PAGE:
CPLR R. 2221
(e) Motion for Leave to Renew
Huma v Patel, 2009 NY Slip Op 09191 (App. Div., 2nd, 2009)
Although a court has the discretion to grant renewal upon facts known to the movant at the time of the original motion (see Ramirez v Khan, 60 AD3d 748; Matter of Progressive Northeastern Ins. Co. v Frenkel, 8 AD3d 390, 391; Hasmath v Cameb, 5 AD3d 438, 439; Bloom v Primus Automotive Fin. Serv., 292 AD2d 410), a motion for leave to renew “is not a second chance freely given to parties who have not exercised due diligence in making their first factual presentation” (Renna v Gullo, 19 AD3d 472, 473; see Ramirez v Khan, 60 AD3d at 748; Sobin v Tylutki, 59 AD3d 701, 702; Lardo v Rivlab Transp. Corp., 46 AD3d 759; Worrell v Parkway Estates, LLC, 43 AD3d 436, 437).
Here, the new evidence offered in support of the appellant’s motion, in effect, for leave to renew consisted of copies of general releases executed by the plaintiffs Mohammed U. Farooq and Mozzam Berlas in settlement of a prior action, which allegedly extinguished the debt underlying the two promissory notes which are the subject of this action. However, the appellant was aware of the existence of these releases at the time the summary judgment motion was made, and failed to demonstrate that he could not have obtained copies of the releases in time to oppose summary judgment with the exercise of [*2]due diligence. In any event, the appellant failed to demonstrate that the existence of the releases warranted a change in the prior determination awarding summary judgment to the plaintiffs Uzma Huma and Faiza Berlas, who are the payees on the subject promissory notes. “The meaning and coverage of a general release depends on the controversy being settled and upon the purpose for which the release was actually given” (Lefrak SBN Assoc. v Kennedy Galleries, 203 AD2d 256; see Cahill v Regan, 5 NY2d 292, 299; Matter of Brown, 65 AD3d 1140; Zichron Acheinu Levy, Inc. v Ilowitz, 31 AD3d 756), and a general release may not be read to cover matters which the parties did not desire or intend to dispose of (see Matter of Schaefer v Liberty National Bank and Trust Co., 18 NY2d 314, 317; Cahill v Regan, 5 NY2d at 299; Spears v Spears Fence, Inc., 60 AD3d 752, 753; Rotondi v Drewes, 31 AD3d 734, 735-736). Although the appellant predicated his motion for leave to renew upon the releases executed by the plaintiffs Mohammed U. Farooq and Mozzam Berlas in settlement of a prior action, the record does not disclose the nature of the prior action, and the appellant failed to offer sufficient evidentiary proof to raise a triable issue of fact as to whether the releases were intended to extinguish the debt underlying the subject promissory notes.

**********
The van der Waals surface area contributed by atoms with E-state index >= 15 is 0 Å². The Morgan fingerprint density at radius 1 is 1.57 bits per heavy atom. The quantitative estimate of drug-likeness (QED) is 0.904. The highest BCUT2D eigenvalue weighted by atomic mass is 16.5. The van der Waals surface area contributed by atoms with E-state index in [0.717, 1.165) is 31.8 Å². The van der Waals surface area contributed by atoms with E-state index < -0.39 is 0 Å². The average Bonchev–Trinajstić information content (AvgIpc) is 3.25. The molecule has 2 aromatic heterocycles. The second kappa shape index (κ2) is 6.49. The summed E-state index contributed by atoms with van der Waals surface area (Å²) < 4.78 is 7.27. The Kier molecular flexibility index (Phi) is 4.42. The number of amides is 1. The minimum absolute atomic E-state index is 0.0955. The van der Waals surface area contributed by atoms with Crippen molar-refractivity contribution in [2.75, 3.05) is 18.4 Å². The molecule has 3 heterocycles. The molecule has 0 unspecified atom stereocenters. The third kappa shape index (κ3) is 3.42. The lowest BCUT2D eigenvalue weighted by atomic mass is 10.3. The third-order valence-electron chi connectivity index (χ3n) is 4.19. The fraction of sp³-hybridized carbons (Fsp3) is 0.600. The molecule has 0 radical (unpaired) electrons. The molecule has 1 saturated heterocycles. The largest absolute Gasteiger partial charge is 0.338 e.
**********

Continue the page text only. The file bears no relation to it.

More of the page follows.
I probably should have waited until I found more 2221 decisions, but this one really stands out.
Spoke too soon. This decision (Morgan v Windham Realty, LLC) involves a 2221 motion, but that’s not what I’m going to quote. It’s still procedural, but different.
The plaintiffs’ contention that Francis and Talbots failed, on their cross motion for summary judgment, to include an affidavit of a person with personal knowledge of the facts or appropriate deposition testimony was not raised in the Supreme Court and, thus, is not properly before this Court (see Kruszka v City of New York, 29 AD3d 742, 743; Medugno v City of Glen Cove, 279 AD2d 510, 511; Rosendale v Galin, 266 AD2d 444, 445; Gross v Aetna Cas. & Sur. Co., 240 AD2d 468, 469).